Editors' (re)View: Exploring cell therapy in autoimmune disease; AbbVie on the hunt

Dec. 8, 2023
Pharma Manufacturing editors Karen Langhauser and Andrea Corona comment on the notable happenings in the pharma industry from the week of December 4

Exploring cell therapy’s potential in autoimmune disease

This week, as we anxiously await the FDA’s thumbs-up/thumbs-down on exa-cel, Switzerland-based CRISPR Therapeutics made other moves in the world of cell therapy.

Earlier this week, CRISPR shared that it is switching up its cell therapy plans, venturing into autoimmune disorders. Specifically, the biotech announced that it is expanding the evaluation of its allogeneic CAR-T candidate, CTX112, beyond oncology into autoimmune diseases. According to CRISPR, early clinical studies have shown that CD19-directed autologous CAR-T therapy can produce long-lasting remissions in multiple autoimmune indications.

Last fall, a paper in Nature made waves in the autoimmune space when it detailed how five patients with lupus enrolled in a compassionate-use CAR T-cell program achieved remission after three months.

CRISPR thinks CTX112 has the potential to provide similar results with several advantages, including greater scalability, lower cost of goods, and no patient apheresis. The biotech plans to initiate a clinical trial in systemic lupus erythematosus in the first half of 2024, with the potential to expand into additional autoimmune indications in the future.

The move could be lucrative for CRISPR from a business perspective. Whereas the patient population eligible for a gene-editing treatment for diseases such as sickle cell is limited, the autoimmunity sector includes more than 80 disorders affecting more than 20 million people in the U.S.

More importantly, if cell therapies prove to have a curative effect on autoimmune disease, it could represent a paradigm shift for cell therapy treatments. —Karen Langhauser

AbbVie on the hunt

This week, we reported that AbbVie is set to acquire Cerevel Therapeutics in a $8.7 billion deal, strengthening its position in the neuroscience sector with a focus on psychiatric and neurological disorders.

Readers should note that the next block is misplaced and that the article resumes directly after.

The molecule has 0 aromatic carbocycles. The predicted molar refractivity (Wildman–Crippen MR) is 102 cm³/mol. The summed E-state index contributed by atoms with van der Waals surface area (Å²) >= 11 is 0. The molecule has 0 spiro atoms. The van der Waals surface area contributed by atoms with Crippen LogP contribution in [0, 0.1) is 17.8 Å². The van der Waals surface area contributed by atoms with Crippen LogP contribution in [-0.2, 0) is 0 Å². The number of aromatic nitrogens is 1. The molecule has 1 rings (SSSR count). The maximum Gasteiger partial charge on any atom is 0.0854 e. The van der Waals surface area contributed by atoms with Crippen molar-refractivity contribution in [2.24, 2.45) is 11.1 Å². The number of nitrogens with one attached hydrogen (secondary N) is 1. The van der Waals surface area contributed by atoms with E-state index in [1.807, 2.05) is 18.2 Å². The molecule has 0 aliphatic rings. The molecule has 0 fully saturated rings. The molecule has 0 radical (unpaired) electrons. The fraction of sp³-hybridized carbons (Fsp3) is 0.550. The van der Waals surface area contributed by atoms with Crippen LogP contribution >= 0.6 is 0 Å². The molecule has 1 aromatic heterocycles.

Cerevel's assets include emraclidine, a positive allosteric modulator in phase 2 trials for schizophrenia, and a pipeline featuring tavapadon for Parkinson's disease, CVL-354 for major depressive disorder, and darigabat for treatment-resistant epilepsy and panic disorder.

The acquisition is expected to be finalized by mid-2024, contingent on regulatory approvals and shareholder consent.

Unlike other drugs of its kind, emraclidine possesses M4 receptor subtypes that are selectively expressed in the striatum, a subcortical region of the brain located near the center. The activation of these receptors has been shown to indirectly regulate dopamine levels without blocking D2/D3 receptors. This differentiation is essential, as it helps prevent the undesirable motor side effects commonly associated with current antipsychotics.

This marks the second recent acquisition for AbbVie, after recently announcing a $10.1 billion purchase of ImmunoGen, marking an entry into the ovarian cancer space and giving AbbVie access to ImmunoGen's promising next-generation ADC pipeline with transformative potential across solid tumors and hematologic malignancies.

While the ink is still drying on these year-end transactions, 2024 is looking strong for AbbVie. — Andrea Corona



About the Author

Andrea Corona | Senior Editor

About the Author

Karen P. Langhauser | Chief Content Director, Pharma Manufacturing

Karen currently serves as Pharma Manufacturing's chief content director.

Formerly the editor-in-chief of Food Manufacturing magazine, Karen was particularly successful at eating all of the snacks that were mailed to her from food companies, as well as reaching readers by establishing her own unique voice and tone on the brand. She made the decision to trade food for drugs in 2013, when she joined Putman Media as the digital content manager for Pharma Manufacturing.

As an award-winning journalist with 20+ years experience in the manufacturing space, Karen passionately believes that B2B content does not have to suck. As the content director, her ongoing mission has been to keep Pharma Manufacturing's editorial look, tone and content fresh and accessible.

Karen graduated with honors from Bucknell University, where she majored in English and played Division 1 softball for the Bison. Happily living in NJ's famed Asbury Park, Karen is a retired Garden State Rollergirl, known to the roller derby community as the 'Predator-in-Chief.'